Monitor Board of Contributors: Too much of a good thing
I’m standing in my kitchen cutting up peaches. There is nothing quite like a fresh, tree-ripened peach, just slightly soft to the touch, blushing with delicate fragrance, flavor bursting into your mouth with that first juicy bite. It is exquisite. None of those store-bought, bullet-hard perfectly molded plastic peaches can compare. Peaches off the tree in August are an ephemeral delight.
And ripening all at once. The branches are loaded. I’ve been giving away bags and baskets to everyone I see, desperate not to have them go to waste. I’ve been freezing them as fast as I can process them. Because we don’t spray them, they aren’t cosmetically perfect, like the tasteless chemo-peaches in the grocery store. There are spots where the bugs have gotten to them, bruises where they pressed up against a branch, imperfections common to real growing things. I cut these away along with the skin, which peels off easily for the most part. Then I slice them into bite-size sections onto a cookie sheet. Once they’ve been frozen solid, they go into freezer bags to be used in smoothies, mixed with yogurt, topped onto ice cream or baked into upside-down cake. A moment of summer preserved.
I don’t can, although I know a few folks who still do. The freezer is easier. So all that rich surplus from the garden gets stuffed into plastic instead of glass jars. I have mixed feelings about that. Glass is so much more wholesome. There is no lurking suspicion that it might be leaching horrific chemicals into my food. I go in fear that someday we’ll realize what a drastic mistake all this plastic has been, slow-poisoning us and burying us in mountains of non-biodegradable trash.
But I can’t bear to waste precious food. It’s the backside of the coin for all of us who grow our own. We get to enjoy the fresh, rich taste of real fruits and vegetables, packed with vitamins. And it all comes at once, faster than we can eat it.
Tomatoes everywhere. It’s great to go out to the garden with a salt shaker and feast off the vine. Then you come back to the house with a basket full of them. The kitchen becomes rich with the smell of basil and oregano as you put up tomato sauce by the quart.
And don’t talk to me about zucchini. It is infamous. Everybody has stories about their zucchini raids – not to steal them, but to leave them on people’s doorsteps, like unwanted kittens in a basket begging to be adopted. Zucchini big enough to be weapons are shredded down to make endless loaves of zucchini bread. Turn your back for a moment on those vines and the tender little fingers turn into baseball bats.
Back to me and my peaches. Our two trees stand inside the chicken run. This accomplishes three things: The trees are well-fertilized, any bug or worm that falls to chicken level is immediately vacuumed up, and the overripe fruit that drops to the ground doesn’t go to waste. It gets converted into fertilizer. Repeat cycle. I love the symmetry of it. Weeds from the garden, excess produce, all our organic waste goes into the compost which the chickens pick over. They scratch it up and add their own contribution. Eventually it goes back to the garden to generate more abundance, some of which ends up in the compost again. Around and around. Beautiful.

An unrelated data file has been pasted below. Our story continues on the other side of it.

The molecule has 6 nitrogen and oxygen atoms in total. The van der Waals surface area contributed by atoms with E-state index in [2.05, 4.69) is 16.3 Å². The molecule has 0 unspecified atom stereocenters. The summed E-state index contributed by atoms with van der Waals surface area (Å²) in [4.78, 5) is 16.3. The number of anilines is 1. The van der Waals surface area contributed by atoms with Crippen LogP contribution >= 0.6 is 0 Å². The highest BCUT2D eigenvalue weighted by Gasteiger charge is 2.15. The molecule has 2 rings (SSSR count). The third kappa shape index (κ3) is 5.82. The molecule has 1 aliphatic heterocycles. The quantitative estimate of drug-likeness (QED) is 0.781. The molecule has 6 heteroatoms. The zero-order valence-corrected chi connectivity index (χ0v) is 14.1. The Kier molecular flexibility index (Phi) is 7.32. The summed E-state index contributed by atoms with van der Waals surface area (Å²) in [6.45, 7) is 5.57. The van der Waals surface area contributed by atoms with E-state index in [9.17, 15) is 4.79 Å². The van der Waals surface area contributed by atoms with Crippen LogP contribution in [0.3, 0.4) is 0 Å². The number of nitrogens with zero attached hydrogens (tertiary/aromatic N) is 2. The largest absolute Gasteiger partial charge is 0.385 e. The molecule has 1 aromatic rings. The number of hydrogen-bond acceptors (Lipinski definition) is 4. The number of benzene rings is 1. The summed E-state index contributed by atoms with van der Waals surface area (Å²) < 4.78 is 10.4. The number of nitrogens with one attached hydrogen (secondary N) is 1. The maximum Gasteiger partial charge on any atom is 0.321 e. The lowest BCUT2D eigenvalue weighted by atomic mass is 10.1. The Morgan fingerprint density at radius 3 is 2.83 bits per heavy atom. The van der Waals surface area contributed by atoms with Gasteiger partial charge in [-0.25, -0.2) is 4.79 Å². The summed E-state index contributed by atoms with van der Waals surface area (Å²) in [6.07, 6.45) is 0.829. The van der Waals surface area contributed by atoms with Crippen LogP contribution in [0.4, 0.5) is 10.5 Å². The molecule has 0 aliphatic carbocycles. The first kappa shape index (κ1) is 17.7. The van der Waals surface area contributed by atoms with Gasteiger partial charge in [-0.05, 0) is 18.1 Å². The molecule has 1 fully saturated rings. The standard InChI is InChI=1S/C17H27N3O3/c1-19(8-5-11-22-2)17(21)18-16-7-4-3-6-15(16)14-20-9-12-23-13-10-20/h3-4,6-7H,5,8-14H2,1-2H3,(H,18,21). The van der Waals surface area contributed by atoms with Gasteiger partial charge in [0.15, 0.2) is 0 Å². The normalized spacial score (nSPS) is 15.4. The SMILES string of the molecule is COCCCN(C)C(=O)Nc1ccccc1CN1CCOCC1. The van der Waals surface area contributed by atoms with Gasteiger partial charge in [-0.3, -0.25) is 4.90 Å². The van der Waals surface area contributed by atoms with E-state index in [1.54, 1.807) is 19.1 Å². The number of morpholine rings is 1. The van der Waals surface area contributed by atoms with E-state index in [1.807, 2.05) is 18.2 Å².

Also beautiful is the sound of Japanese beetles being crunched up by busy beaks. I knock the pests off my grapes, kiwi and quince into a pan of water, then set the pan down in the chicken run. The birds come rushing over to play bobbing for beetles. It’s a tasty, protein-rich snack for them. So are the tomato horn worms I pitch over the fence to them. It’s a mad dash to get to the worm first, with the winner racing around trying to wolf the worm down, competitors attempting to snatch the prize dangling from her beak.
Pretty soon it will be apples coming in, with bushel baskets everywhere, pans of apple crisp, pies, sauce and cider. And that kiwi I mentioned knocking the Japanese beetles off of? That comes last, just as frost hits, after the grapes and pears are done. The kiwi did really well this year. It’s a hardy variety that produces something the size of a large grape, part-way between the kiwifruit you buy in the store and a gooseberry. The vine is remarkably invasive, taking over our woodbin in spite of repeated hacking back. It’s covered with fruit. Covered.
Anybody for kiwi preserves?
(Justine “Mel” Graykin
lives and writes in Deerfield, and practices free-lance philosophy on her website at